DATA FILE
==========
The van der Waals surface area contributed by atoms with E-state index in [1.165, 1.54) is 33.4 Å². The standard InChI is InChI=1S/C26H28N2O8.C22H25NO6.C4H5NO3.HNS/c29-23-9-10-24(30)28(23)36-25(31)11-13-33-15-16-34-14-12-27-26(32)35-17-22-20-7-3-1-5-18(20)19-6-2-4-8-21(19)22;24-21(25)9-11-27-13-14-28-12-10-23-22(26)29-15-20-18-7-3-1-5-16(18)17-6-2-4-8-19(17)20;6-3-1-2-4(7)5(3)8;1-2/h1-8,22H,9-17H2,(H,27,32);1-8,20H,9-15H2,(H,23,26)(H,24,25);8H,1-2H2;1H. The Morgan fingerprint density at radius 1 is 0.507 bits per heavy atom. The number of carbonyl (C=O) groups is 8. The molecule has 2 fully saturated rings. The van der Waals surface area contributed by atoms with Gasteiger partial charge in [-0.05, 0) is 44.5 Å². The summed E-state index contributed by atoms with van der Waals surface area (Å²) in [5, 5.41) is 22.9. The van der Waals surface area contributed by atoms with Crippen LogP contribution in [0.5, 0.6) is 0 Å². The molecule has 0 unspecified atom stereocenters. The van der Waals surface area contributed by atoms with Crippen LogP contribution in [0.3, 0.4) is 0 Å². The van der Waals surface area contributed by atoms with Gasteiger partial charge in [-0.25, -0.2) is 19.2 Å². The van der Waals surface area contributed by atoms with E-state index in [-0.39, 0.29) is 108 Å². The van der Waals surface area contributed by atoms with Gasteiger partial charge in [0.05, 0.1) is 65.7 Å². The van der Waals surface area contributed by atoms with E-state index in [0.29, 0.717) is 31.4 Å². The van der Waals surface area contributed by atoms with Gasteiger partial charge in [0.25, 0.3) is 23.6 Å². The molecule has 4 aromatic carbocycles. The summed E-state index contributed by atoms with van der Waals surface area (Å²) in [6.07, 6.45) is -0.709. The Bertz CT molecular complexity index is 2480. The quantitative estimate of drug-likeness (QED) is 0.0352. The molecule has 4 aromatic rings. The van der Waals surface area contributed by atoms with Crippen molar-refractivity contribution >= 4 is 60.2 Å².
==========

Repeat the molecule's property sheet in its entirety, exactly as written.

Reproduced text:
The van der Waals surface area contributed by atoms with E-state index in [1.165, 1.54) is 33.4 Å². The standard InChI is InChI=1S/C26H28N2O8.C22H25NO6.C4H5NO3.HNS/c29-23-9-10-24(30)28(23)36-25(31)11-13-33-15-16-34-14-12-27-26(32)35-17-22-20-7-3-1-5-18(20)19-6-2-4-8-21(19)22;24-21(25)9-11-27-13-14-28-12-10-23-22(26)29-15-20-18-7-3-1-5-16(18)17-6-2-4-8-19(17)20;6-3-1-2-4(7)5(3)8;1-2/h1-8,22H,9-17H2,(H,27,32);1-8,20H,9-15H2,(H,23,26)(H,24,25);8H,1-2H2;1H. The Morgan fingerprint density at radius 1 is 0.507 bits per heavy atom. The number of carbonyl (C=O) groups is 8. The molecule has 2 fully saturated rings. The van der Waals surface area contributed by atoms with Gasteiger partial charge in [-0.05, 0) is 44.5 Å². The summed E-state index contributed by atoms with van der Waals surface area (Å²) in [5, 5.41) is 22.9. The van der Waals surface area contributed by atoms with Crippen LogP contribution in [0.5, 0.6) is 0 Å². The molecule has 0 unspecified atom stereocenters. The van der Waals surface area contributed by atoms with Crippen LogP contribution in [0.3, 0.4) is 0 Å². The van der Waals surface area contributed by atoms with Gasteiger partial charge in [-0.25, -0.2) is 19.2 Å². The van der Waals surface area contributed by atoms with E-state index in [-0.39, 0.29) is 108 Å². The van der Waals surface area contributed by atoms with Gasteiger partial charge in [0.05, 0.1) is 65.7 Å². The van der Waals surface area contributed by atoms with E-state index in [0.29, 0.717) is 31.4 Å². The van der Waals surface area contributed by atoms with Gasteiger partial charge in [0.25, 0.3) is 23.6 Å². The molecule has 4 aromatic carbocycles. The summed E-state index contributed by atoms with van der Waals surface area (Å²) in [6.07, 6.45) is -0.709. The Bertz CT molecular complexity index is 2480. The quantitative estimate of drug-likeness (QED) is 0.0352. The molecule has 4 aromatic rings. The van der Waals surface area contributed by atoms with Crippen molar-refractivity contribution >= 4 is 60.2 Å².